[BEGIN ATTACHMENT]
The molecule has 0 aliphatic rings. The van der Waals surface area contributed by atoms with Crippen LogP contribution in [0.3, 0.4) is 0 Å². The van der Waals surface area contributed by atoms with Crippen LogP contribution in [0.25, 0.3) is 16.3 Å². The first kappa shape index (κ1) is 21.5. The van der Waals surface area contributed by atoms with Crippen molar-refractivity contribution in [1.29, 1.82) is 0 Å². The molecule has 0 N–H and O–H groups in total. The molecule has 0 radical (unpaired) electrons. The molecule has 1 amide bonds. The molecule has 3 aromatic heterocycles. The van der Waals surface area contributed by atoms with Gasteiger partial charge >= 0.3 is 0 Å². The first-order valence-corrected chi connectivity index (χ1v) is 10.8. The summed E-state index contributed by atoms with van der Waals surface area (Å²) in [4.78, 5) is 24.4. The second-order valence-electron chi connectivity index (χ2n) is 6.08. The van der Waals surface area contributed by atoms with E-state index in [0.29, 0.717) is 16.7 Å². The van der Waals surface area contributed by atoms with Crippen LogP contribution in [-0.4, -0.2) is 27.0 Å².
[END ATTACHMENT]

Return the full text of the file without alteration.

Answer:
The molecule has 0 aliphatic rings. The van der Waals surface area contributed by atoms with Crippen LogP contribution in [0.3, 0.4) is 0 Å². The van der Waals surface area contributed by atoms with Crippen LogP contribution in [0.25, 0.3) is 16.3 Å². The first kappa shape index (κ1) is 21.5. The van der Waals surface area contributed by atoms with Crippen molar-refractivity contribution in [1.29, 1.82) is 0 Å². The molecule has 0 N–H and O–H groups in total. The molecule has 0 radical (unpaired) electrons. The molecule has 1 amide bonds. The molecule has 3 aromatic heterocycles. The van der Waals surface area contributed by atoms with Gasteiger partial charge >= 0.3 is 0 Å². The first-order valence-corrected chi connectivity index (χ1v) is 10.8. The summed E-state index contributed by atoms with van der Waals surface area (Å²) in [4.78, 5) is 24.4. The second-order valence-electron chi connectivity index (χ2n) is 6.08. The van der Waals surface area contributed by atoms with E-state index in [0.29, 0.717) is 16.7 Å². The van der Waals surface area contributed by atoms with Crippen LogP contribution in [-0.4, -0.2) is 27.0 Å².